have a feeling that in the united states, we really need to increase our hope also. and we decided to do that by creating a global art project, the world, tree of hope. and what you see behind you is a live, 23-foot christmas tree and it is covered with 10,000 pieces of oragami and most of it is white cranes and all of the white cranes on the tree are inscribed with people's wish and hopes for the world. merilee put out an invitation that goes out virally through the internet and we ask people what they want for the future of the world and share it with us. and wishes are send in all over north america and europe and africa and really we have got wishes coming in from almost every country in the world now. and people are just expressing, all kinds of amazing hopes and dreams for the future of the world which is really encouraging for us. we create the tree as a symbol of the global unity and hope. and we are going to continue to add wishes to the tree all through the month of december. so we would love for you to go to our website which is rainbow fund.org and it is free and we wil
in the united states in 20033 3 3 ray lewis everybody (ray does danne) ray llwis... 3and new gun control pegislation being proposed... &pwhy at least one lawmaker ssys firrarms are nnt the problem. and what lawmakers ááhoullá be focusing on. 3 mmssive loss of life, in peoole ddsperately try to escape the flamee from insiie a buuning nightclub. more than 230 people were kkllle.as anna kooiman shows pdeadliest nightclub fire in the woold - in more than a ecade. decade. a nightclub tragedy in brazil's souttern city of panta maria...wwere a fire and panic in its aftermath leaves hundreds dead.male pprtyggers -3 joining firefighters -- wielding axes ann sledgehammers... n a desperate attempt to free thooe trapped inside the ccub. rescue crews counting more phan 200 people, among the dead.dozens more have been hospitaaized.witnesses sayingg band member may have set off diee from asphyxiation and smoke inhalatioo, after the - roof of the "kiis niggtclub" ccught fire eaaly sunday people were innide at the time..- some people were crrshed, as panicked
their next meal is coming from, washington, d.c. has the highest rate of fine wine consumption in the united states. while one out of four americans has a mortgage that is under water seven of the 10 wealthiest counties in the united states are counties around this region washington, d.c. now has the highest per capita income in the entire united states. they just passed silicone valley. you are going to discover that washington, d.c. a down that used to be a towfn of sleepy brewer democrats is now a town of mazda ratted at this dealerships, fine wines and luxurious homes and luxurious shops. washington, d.c. take their tours or go to museums. washington, d.c. that reflects the reality of our country today. >> the great american writer great scotts fitzgerald wrote that the rich are different from you and me. america's previous boom towns became wealthy because they produced something. san francisco during the gold rush, abilene texas, cattle. and, of course, detroit during the hay day of the american automobile. all of those boom towns became wealthy in their time because they created somet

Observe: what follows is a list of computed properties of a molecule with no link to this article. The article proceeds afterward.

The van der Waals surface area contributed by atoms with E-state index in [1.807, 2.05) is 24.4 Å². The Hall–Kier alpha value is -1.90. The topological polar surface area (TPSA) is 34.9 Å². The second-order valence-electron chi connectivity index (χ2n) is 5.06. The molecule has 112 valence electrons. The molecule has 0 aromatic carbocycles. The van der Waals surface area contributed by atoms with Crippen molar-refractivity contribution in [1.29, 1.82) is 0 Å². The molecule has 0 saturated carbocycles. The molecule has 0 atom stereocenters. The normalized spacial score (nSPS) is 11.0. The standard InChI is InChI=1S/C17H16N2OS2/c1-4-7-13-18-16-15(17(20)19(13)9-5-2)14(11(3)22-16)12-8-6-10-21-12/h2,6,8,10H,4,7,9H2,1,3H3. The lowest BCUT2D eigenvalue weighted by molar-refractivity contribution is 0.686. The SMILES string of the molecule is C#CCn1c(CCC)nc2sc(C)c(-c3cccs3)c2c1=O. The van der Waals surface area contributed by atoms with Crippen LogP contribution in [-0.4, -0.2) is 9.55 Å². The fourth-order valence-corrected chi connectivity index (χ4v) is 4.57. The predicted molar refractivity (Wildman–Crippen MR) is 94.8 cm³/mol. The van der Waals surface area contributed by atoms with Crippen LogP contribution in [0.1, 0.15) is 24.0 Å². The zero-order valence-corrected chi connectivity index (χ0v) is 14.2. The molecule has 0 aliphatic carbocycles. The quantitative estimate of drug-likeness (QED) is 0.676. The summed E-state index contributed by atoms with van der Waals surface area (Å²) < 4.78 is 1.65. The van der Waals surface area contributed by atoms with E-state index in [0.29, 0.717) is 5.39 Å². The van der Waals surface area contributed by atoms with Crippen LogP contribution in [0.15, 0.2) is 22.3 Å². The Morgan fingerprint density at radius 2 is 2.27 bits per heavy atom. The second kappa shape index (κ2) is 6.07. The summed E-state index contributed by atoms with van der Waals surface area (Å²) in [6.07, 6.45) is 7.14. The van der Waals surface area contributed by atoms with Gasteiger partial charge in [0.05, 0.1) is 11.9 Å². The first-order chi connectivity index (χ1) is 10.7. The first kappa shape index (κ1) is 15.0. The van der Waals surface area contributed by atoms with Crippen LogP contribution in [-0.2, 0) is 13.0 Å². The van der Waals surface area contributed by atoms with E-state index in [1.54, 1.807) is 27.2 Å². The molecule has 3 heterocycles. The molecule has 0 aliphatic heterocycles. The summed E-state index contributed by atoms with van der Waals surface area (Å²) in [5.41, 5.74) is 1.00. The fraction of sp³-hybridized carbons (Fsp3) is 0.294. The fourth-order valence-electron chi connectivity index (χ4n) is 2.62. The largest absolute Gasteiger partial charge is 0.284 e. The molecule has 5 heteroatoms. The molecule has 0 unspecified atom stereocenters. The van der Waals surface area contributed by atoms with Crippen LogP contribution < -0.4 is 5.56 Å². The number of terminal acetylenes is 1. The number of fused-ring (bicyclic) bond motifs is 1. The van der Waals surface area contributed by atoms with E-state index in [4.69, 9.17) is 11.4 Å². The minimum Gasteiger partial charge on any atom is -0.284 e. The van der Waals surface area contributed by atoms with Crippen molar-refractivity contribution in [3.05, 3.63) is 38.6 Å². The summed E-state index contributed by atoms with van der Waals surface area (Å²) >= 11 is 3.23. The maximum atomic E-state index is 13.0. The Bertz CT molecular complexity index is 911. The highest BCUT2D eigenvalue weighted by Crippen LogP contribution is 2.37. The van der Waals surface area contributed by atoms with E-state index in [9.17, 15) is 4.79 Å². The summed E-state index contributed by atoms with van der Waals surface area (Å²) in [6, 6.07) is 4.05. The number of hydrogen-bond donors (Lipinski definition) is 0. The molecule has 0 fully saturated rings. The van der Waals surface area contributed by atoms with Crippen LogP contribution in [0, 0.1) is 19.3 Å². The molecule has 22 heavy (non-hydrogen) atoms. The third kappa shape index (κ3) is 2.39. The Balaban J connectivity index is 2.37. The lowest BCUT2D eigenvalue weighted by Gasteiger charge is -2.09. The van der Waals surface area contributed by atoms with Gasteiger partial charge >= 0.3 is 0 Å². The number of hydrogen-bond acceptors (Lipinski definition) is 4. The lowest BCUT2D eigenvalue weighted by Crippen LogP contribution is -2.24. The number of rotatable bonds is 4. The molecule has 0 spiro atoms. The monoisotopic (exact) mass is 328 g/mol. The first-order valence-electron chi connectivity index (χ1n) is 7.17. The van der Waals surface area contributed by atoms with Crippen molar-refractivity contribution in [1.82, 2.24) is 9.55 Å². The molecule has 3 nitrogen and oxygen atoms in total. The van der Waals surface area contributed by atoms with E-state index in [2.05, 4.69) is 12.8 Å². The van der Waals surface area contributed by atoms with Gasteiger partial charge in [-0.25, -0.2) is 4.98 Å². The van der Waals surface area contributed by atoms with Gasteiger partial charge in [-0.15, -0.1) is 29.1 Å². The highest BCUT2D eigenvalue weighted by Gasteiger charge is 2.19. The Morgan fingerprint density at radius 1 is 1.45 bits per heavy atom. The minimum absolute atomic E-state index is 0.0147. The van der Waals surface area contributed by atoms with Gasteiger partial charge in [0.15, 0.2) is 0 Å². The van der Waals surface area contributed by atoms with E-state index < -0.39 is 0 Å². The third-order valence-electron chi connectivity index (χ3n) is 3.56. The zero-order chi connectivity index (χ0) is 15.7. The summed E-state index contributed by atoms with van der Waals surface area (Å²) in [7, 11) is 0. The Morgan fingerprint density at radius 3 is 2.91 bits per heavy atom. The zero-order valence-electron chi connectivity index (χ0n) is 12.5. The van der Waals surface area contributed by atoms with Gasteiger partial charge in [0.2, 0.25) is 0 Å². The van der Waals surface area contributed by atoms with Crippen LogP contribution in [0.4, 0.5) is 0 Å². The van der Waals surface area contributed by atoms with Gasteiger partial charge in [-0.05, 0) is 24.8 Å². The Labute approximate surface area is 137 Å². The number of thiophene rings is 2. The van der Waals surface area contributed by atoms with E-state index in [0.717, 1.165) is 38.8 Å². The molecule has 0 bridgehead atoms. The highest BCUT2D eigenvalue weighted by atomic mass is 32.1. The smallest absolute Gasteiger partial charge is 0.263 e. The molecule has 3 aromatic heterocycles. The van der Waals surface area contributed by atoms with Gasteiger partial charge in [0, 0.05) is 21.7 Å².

from lancaster carolina, on our independent line. what is your take on the role of the united states and the world stage? caller: i would like to respond about secretary clinton. you can look at benghazi, the ambassador got killed. egypt is in turmoil. she has not done nothing really. now talking about gs-7 the% rating -- that she has a 70% rating? all these politicians being recycled. leon panetta worked in the clinton administration. recycled politicians, they never want to leave. a 69-year-old lady running for president. i would vote for anybody else. her job as secretary of state was not good. tweets --ew more poin one other tweet -- left got about 15 minutes on this subject and segment if you want to call this morning on what the role of the united states is on the world stage. a few other news stories out there. here's the headline from "politico" -- a lot more on that issue today. the story is leading the front page of the wall street journal. "immigration debate gears up her." and here's john mccain talking about this proposal on abc. [video clip] >> i will give you some stra
time to examine those in detail. we haven't used the process that is in place here in the united states senate to go through committees and let the committees work through, is this essential to meeting the emergency needs? or can we set this aside and spend a little more time examining it, looking at it to make sure that this is how we want to go forward? we have a habit here of throwing money at things under an emergency category and then later finding out that, one, it wasn't an emergency where the money went. and, number two, it was misspent and not effective. we simply can't afford to keep doing this. once again i want to state we're not here trying to undermine funding for sandy, needed for sandy. some of the things the house did i think are legitimate in terms of saying let's set aside unrelated matters. it doesn't mean we cast them into the dust bin never to be seen again. it simply means let's let those that are not emergency situations be more carefully examined in terms of whether we need that. and if someone does come to the floor, as senator lee is going to do, is my underst